Herrnstein & Murray are still right -- and very relevant to the healthcare debate
The poor die young. That is the simplest summary of the latest study looking at the association between wealth and health. Whenever it is examined, a correlation between social class and health seems to emerge. The findings surveyed by Hernstein and Murray are the best known evidence of that but Herrnstein & Murray wrote over two decades ago so it is interesting to see that nothing has changed. Herrnstein died about the time the book was released so was spared the torrent of abuse that was poured out on the scholarly head of Charles Murray when his findings became known. He survived the onslsaught however and is still making waves. The attack on him at Middlebury college got a lot of press recently.
There is however a certain vagueness about what you call social class and there are distinct differences between Britain and America in that regard. And although its importance to social class is generally accepted, wealth is rarely examined in medical research. It is usually considered to be "too sensitive" for questions about it to be included in surveys. So the findings below are valuable in filling a gap. The article is titled: "Wealth-Associated Disparities in Death and Disability in the United States and England" and it appeared in JAMA, a leading medical journal.
It will be interesting to see what, if any, reaction the article gets. It is unlikely that the authors will receive the abuse that was heaped on Charles Murray. After the first decade or so of huffing and puffing, the Left seem to have bowed to reality. Mention of class effects on health are these days normally addressed, if at all, as just another example of injustice. What was once seen as a politically incorrect attack on the poor is now usually seen as an argument for helping the poor in various ways. The Left ended up assimilating the effect into their "social justice" narrative.
And what cure do the Left advocate for this injustice? Easy! Single payer health-insurance. It was one of the arguments behind the agony of Obamacare. And that makes the study below of exceptional interest -- because it compared American health results with results from a country that has had single-payer healthcare for a very long time: England. So the poor should do much better in England? Right? Wrong! The wealth effect was similar in both countries. So this study is exceptionally relevant to one of the most important issues in American politics today.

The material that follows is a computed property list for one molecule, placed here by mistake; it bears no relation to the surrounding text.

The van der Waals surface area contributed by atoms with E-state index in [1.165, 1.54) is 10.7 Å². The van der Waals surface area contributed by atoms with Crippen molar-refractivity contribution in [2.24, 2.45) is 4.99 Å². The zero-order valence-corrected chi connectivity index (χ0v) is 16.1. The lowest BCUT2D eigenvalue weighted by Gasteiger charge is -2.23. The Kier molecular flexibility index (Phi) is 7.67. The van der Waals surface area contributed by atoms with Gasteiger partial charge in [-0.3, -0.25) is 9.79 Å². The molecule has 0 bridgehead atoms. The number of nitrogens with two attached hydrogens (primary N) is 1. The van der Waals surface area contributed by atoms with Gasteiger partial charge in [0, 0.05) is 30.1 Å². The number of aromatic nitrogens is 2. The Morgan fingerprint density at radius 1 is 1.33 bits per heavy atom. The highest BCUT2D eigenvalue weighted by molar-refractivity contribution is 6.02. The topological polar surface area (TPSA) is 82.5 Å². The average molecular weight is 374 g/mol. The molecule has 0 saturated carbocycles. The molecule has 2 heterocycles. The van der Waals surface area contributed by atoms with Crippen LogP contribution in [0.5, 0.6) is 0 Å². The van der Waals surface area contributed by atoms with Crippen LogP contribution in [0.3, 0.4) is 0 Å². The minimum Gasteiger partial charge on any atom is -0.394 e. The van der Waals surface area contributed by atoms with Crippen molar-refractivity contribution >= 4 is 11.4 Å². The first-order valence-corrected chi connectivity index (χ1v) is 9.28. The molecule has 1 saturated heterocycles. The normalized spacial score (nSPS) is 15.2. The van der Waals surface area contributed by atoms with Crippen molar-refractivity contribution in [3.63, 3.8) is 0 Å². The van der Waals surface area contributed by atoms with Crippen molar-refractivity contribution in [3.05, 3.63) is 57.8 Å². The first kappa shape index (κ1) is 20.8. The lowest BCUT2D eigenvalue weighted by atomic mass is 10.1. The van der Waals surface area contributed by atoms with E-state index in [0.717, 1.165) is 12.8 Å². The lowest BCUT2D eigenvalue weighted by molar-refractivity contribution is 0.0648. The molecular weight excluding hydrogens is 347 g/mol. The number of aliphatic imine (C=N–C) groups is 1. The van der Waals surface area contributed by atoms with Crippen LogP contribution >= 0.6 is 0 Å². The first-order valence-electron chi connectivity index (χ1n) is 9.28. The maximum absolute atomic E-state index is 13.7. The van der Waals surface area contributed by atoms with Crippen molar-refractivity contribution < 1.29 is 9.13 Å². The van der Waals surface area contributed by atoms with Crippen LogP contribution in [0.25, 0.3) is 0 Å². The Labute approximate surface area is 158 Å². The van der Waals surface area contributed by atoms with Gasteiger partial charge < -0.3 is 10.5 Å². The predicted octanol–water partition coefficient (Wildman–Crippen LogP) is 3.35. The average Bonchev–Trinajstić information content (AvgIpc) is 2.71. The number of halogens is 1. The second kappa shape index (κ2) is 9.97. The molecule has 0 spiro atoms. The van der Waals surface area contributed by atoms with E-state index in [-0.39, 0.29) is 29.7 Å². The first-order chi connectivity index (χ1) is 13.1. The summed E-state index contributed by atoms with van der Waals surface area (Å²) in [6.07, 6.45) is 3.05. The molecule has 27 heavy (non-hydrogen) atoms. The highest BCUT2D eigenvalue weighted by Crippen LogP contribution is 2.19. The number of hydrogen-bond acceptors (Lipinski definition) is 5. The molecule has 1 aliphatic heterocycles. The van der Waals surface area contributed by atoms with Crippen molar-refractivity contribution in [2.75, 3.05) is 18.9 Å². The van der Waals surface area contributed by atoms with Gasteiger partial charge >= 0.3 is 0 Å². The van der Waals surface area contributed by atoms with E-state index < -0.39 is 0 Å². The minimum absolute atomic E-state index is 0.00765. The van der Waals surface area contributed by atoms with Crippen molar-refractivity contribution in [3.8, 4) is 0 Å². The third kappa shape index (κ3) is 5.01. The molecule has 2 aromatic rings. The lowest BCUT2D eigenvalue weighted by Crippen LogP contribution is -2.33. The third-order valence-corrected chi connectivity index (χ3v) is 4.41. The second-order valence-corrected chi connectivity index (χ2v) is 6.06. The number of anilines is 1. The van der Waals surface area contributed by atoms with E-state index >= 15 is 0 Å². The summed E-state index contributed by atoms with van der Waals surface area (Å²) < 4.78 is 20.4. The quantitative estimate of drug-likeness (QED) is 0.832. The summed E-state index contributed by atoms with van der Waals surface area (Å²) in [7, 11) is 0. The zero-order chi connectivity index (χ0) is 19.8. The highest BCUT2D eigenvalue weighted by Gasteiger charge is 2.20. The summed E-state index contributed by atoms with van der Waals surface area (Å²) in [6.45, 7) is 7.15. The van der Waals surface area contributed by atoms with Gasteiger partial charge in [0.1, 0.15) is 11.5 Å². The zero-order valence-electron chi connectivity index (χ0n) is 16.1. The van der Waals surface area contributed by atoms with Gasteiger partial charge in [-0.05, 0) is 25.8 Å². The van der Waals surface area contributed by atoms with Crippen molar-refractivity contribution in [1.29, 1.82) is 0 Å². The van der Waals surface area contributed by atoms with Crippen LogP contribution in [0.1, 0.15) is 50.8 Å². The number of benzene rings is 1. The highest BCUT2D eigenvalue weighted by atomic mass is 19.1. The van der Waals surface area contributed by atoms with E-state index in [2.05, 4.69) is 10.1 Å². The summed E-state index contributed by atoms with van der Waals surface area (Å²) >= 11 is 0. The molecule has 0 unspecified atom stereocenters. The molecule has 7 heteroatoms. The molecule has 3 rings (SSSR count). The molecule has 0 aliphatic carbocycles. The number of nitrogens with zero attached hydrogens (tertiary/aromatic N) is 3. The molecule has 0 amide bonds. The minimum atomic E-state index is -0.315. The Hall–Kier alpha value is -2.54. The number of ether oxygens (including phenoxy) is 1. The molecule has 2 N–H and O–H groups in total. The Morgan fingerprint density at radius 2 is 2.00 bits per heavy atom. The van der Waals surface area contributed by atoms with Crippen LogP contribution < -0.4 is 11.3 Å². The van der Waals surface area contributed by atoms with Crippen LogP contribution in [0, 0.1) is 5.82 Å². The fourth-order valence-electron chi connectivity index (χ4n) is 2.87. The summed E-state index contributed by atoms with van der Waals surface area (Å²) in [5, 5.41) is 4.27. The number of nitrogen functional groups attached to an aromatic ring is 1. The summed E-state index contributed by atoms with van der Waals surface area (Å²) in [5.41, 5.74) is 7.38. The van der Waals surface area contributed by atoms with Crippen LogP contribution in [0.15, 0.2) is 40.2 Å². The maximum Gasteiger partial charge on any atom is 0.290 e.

Academic prose is normally too dense for non-academics to make much out of it but the place where you are most likely to find plain speaking is the set of "Conclusions" at the end of the article. So let me reproduce in full the "Conclusions" of the present article:
"We found that lower wealth was associated with higher mortality and disability in older adults in both the United States and England. This relationship was apparent from age 54 years and continued into later life. This study found no evidence that providing state-sponsored health insurance from birth (England), or providing state-sponsored health insurance later in life (United States), eliminated wealth-associated health disparities. Our study suggests that policy makers interested in decreasing mortality and function disparities in older adults should take a broad view and consider interventions beyond providing access to health care."
So there was effectively no difference between America and England in health outcomes, including death. The poor get sicker and die younger in both countries at roughly the same rate. So the authors are in fact shooting down one of the important talking points of the Left. What they mean by "interventions beyond providing access to health care" is to make the poor richer. They wisely don't go in to how you achieve that, though. So this is an article of unusual political importance.
It also has important implications for medical research generally. Probably because of political correctness, epidemiological research in particular simply ignores social class. If it is mentioned at all, the only index of it used is education. But my research showed long ago that education misses a lot. You can have highly educated poor people (e.g. the iconic Ph.Ds doing burger flipping in Macdonalds) to dropouts making billions (e.g. Bill Gates). You really do need to examine wealth directly.